If a book has an index, I turn to it straight away to find topics of interest and then read the relevant pages. After this, I peruse all the entries from "A" to "Z" as this reveals the author's prejudices, priorities and competence. A good index is a fast track to the heart of a book and that of its author. Samuel Walker's Three Mile Island has an excellent index.
But the book has omissions. During the past 50 years, there have been three major accidents to nuclear piles or reactors of such a magnitude as to cause, or to threaten, large-scale evacuation of civilian populations. These are: Windscale (UK, October 1957), Three Mile Island (TMI) (US, March 1979) and Chernobyl (Ukraine, April 1986). Windscale threw up similar problems to TMI, particularly relating to whether large-scale evacuations should have been initiated. It is puzzling to find no reference to the accident in Walker's index and no mention of Windscale in a book that promises to put TMI in historical perspective. It is like a book on the Second World War assuming that hostilities started with the attack on Pearl Harbour.
Only three pages of the book are allocated to Chernobyl, and the author places too much emphasis on the weakness of the reactor's containment building as a cause of the release of radioactivity to the environment. He seems not to recognise that Chernobyl, unlike most other "nuclear" accidents (where the damage has been due to physical or chemical reactions or explosions), resulted from a nuclear explosion. Containment could not have restrained it (indeed, the stronger the containment the bigger the eventual bang).
Nevertheless, Walker is an extremely good writer, and this, combined with his unique experience as historian to the US Nuclear Regulatory Commission, and his more recent researches, has placed him in an unrivalled position to tell the TMI story.
Such is his skill that even those who do not specialise in nuclear, or even technical fields, will derive enjoyment from this book. Just as a lacquer artist lays down layer after layer of resin, so Walker describes developments in the unfolding TMI drama by creating layer after layer of detail. I was reminded of Truman Capote's In Cold Blood , in which he describes in infinite detail the murder of a wealthy family and the execution of their murderers. Capote always emphasised the importance of very detailed descriptions.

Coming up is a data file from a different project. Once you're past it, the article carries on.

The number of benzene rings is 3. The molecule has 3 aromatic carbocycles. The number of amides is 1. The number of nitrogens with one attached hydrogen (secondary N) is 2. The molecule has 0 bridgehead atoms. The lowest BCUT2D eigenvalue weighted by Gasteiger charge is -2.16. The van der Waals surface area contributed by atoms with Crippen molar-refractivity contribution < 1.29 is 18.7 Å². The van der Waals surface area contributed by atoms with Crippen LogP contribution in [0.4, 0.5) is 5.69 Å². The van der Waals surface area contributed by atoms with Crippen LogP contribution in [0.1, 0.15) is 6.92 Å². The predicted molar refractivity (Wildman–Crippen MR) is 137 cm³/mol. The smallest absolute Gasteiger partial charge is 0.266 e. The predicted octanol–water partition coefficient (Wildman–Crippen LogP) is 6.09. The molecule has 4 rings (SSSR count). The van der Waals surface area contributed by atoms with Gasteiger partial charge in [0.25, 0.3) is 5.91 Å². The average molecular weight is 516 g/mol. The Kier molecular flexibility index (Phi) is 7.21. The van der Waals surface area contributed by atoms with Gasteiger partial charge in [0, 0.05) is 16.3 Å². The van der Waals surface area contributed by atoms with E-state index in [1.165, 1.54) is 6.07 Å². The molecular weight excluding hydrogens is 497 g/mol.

Capote invented the term "nonfiction novel". So vivid are the images conjured up by Three Mile Island that the term "nonfiction screenplay" would be appropriate. By coincidence a film based on a fictional accident in a nuclear reactor, called The China Syndrome , opened in America 12 days before the accident at TMI. This film, starring Jane Fonda and Michael Douglas, was based on an imaginary accident in which an overheated reactor core melted through the bottom of the reactor's pressure vessel and burrowed through the earth's mantle towards America's antipodes, that is to say, China.
Such were the irradiation levels within TMI after the accident that it was two years before the extent of the damage to its core could be assessed.
The investigators were shocked to find that half the core had melted. That this molten core had not burned its way through the base of the reactor was probably due to the fact that the first fuel to melt had been cooled by the remaining water in the core and formed an insulating barrier, constricting the downwards movement of most of the remaining molten material that had formed subsequently. It was a close-run thing.
Jack Harris is vice-chair of British Pugwash.
Three Mile Island: A Nuclear Crisis in Historical Perspective
Author - J. Samuel Walker
Publisher - University of California Press
Pages - 303
Price - £16.95
ISBN - 0 520 23940 7